We’re about impact and individuality – food with a bit of a wow factor


Well, yes, the prestigious Yachting Australia Club of the Year award is certainly a distinguished ‘badge’ to be given. There are, however, many marks that go into attaining this highest of praises.

The Sorrento Sailing Couta Boat Club (SSCBC) may not wax on lyrical about the many things it
does so well, but its already esteemed profile just got a whole lot bigger.
When Commodore Andrew Plympton took the reins a while ago, he wanted to enhance the club’s
reputation and also put in place thoroughly modern systems to carry it forward. First was the
highly qualified and respected former Olympic coach, Adrian Finglas, to be the Sailing Operations Manager. The latter has done so well that the Victorian Institute of Sport even noticed and now share his talents with their Development Squad.

This in turn allowed the SSCBC to employ the very experienced Adam Hawkins to run the
multitude of craft in the club’s fleet. Ben Fels has been able to come on board, part time, to look after Sailing Administration, which includes a lot of documentation.
New Club Captain, Drew Marget, got a team together and they set about offering more amenable
and desirable water time to both male and female sailors of all ages. There can be no doubt thatthe high level of member retention, combined with the batch of new members, and a gender
balance that stands out industry wide, will both appreciate these new waterborne activities and are also some of the reasons for the award itself.

New faces on that committee, Sally Law and Scott Llewellyn have had immediate impacts with
Women on Water and the new pathway from learning to sail and club racing being highlights.
Constituent Pieces.
So whilst of all of this is of critical importance, they are but just some of the marks we mentioned earlier. Great events, the efforts of both past and existing members, officials, volunteers and staff,along with a truly engaging community spirit are what afford a club that marque of Club of the Year.
Speaking with SSCBC’s General Manager, Phil Hall, we got to unravel some of the activities and modi operandi that have made it all possible. “I have lived and worked on the Mornington
Peninsula for the past 30 years. It is a beautiful place to be. For the last eight years I have been the General Manager here at SSCBC and for the 10 years before that I was at the Mornington Golf Club. This current post has got to be the best job I have ever had! The people, the place itself, events and smiles just make it so worthwhile.”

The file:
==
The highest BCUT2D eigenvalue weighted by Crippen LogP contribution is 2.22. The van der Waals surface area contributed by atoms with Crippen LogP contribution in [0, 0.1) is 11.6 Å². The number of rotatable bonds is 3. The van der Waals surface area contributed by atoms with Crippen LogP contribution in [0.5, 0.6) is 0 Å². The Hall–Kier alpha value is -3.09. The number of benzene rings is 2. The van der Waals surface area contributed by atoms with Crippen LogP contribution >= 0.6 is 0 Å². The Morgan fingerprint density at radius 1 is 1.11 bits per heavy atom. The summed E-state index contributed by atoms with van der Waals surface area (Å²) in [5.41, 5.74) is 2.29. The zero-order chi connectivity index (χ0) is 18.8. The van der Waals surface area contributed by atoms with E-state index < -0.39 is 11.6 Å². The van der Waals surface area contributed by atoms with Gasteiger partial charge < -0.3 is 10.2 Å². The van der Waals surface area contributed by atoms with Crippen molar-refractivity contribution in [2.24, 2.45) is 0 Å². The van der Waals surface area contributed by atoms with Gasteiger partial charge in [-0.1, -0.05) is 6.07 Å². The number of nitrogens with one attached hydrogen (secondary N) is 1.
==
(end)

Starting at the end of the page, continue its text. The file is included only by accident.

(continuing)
“The best part about my job is the people that I deal with on a day-to-day basis. We understand that the members are at the club to relax and enjoy being with family and friends. It brings great satisfaction to be able to facilitate these enjoyable times.”
“This award to be shared by the whole place. It is the people at the club that deserve the
recognition of the award. There are so many that give so willingly of their time to make this a great place to be. I sincerely hope that they also feel richly rewarded when they contribute to such a great place”, enthused Hall.

On or off?
At a place like the SSCBC one could easily be forgiven for struggling to determine which one is better – on or off the water. Whether it’s the challenges of tide and wind out on the glorious racecourses that stretch from Rye to Point Nepean or the golden sands, majestic views and conviviality of the clubhouse proper.

Hard choice indeed, so we won’t go there, but Hall may be able to help us out. “During the off season we have been working hard on our policies and procedures and have migrated to cloud based platforms. This includes many things like member bookings and information sheets.”
“Yet you know, I’m really pleased to have all the activity happening back on the water. Our focusfor this season, with no major regattas being conducted, is club activity. We have Tackers, Sail and Play, coaching programs with our new pathway, then dinghy and Couta Boat racing. It is great to be back in operation for the real joy is talking with people, and the best part is the members.” The club’s Opening Day was on November 7, 2015, which is kind of fitting, seeing as they won the award the very night before. Speaking about the club during his Address on the day, the great John Bertrand AM was clear about the family orientation being one of the best aspects of the place, and you could see how true it was, for he had his Grandson there with him. Bertrand said afterwards, “The SSCBC is one of the most impressive family orientated sailing clubs I have ever had the pleasure of being involved in. The initial design brief for the new clubhouse was simple…’kids had to feel comfortable with sand between their toes’! In other words, a totally user-friendly sailing club. And I think they nailed it!”

“In addition, the club has demonstrated the capacity to host absolute world-class regattas,
namely the 29’er and 49’er world championships (’07) and more recently the International Moth
class world championship (’15). People from around the globe are still talking about the incredible
facilities, the hospitality and the sailing conditions. Who could ask for more?”